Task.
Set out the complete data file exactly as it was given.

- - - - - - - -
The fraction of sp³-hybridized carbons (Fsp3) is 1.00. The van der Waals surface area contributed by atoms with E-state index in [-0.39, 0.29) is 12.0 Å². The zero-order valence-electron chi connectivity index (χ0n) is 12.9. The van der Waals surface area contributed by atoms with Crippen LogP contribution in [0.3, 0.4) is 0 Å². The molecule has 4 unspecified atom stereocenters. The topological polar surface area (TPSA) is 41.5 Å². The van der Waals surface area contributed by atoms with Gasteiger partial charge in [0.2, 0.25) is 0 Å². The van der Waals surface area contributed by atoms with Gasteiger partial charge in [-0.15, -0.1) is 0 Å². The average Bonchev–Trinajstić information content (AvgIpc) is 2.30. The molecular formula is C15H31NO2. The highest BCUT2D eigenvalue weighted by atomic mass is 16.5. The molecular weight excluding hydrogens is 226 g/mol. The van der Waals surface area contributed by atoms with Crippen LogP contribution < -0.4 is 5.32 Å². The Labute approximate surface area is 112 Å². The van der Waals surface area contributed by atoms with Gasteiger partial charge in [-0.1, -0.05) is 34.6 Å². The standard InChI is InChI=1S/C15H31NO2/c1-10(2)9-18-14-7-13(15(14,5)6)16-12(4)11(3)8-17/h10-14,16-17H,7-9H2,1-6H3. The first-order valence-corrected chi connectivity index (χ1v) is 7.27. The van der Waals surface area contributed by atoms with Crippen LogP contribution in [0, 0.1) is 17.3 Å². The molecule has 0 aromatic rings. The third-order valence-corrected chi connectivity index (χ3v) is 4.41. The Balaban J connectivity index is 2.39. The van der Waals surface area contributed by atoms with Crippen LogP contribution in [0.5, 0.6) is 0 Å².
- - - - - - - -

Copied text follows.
The fraction of sp³-hybridized carbons (Fsp3) is 1.00. The van der Waals surface area contributed by atoms with E-state index in [-0.39, 0.29) is 12.0 Å². The zero-order valence-electron chi connectivity index (χ0n) is 12.9. The van der Waals surface area contributed by atoms with Crippen LogP contribution in [0.3, 0.4) is 0 Å². The molecule has 4 unspecified atom stereocenters. The topological polar surface area (TPSA) is 41.5 Å². The van der Waals surface area contributed by atoms with Gasteiger partial charge in [0.2, 0.25) is 0 Å². The van der Waals surface area contributed by atoms with Gasteiger partial charge in [-0.15, -0.1) is 0 Å². The average Bonchev–Trinajstić information content (AvgIpc) is 2.30. The molecular formula is C15H31NO2. The highest BCUT2D eigenvalue weighted by atomic mass is 16.5. The molecular weight excluding hydrogens is 226 g/mol. The van der Waals surface area contributed by atoms with Crippen LogP contribution < -0.4 is 5.32 Å². The Labute approximate surface area is 112 Å². The van der Waals surface area contributed by atoms with Gasteiger partial charge in [-0.1, -0.05) is 34.6 Å². The standard InChI is InChI=1S/C15H31NO2/c1-10(2)9-18-14-7-13(15(14,5)6)16-12(4)11(3)8-17/h10-14,16-17H,7-9H2,1-6H3. The first-order valence-corrected chi connectivity index (χ1v) is 7.27. The van der Waals surface area contributed by atoms with Crippen LogP contribution in [0, 0.1) is 17.3 Å². The molecule has 0 aromatic rings. The third-order valence-corrected chi connectivity index (χ3v) is 4.41. The Balaban J connectivity index is 2.39. The van der Waals surface area contributed by atoms with Crippen LogP contribution in [0.5, 0.6) is 0 Å².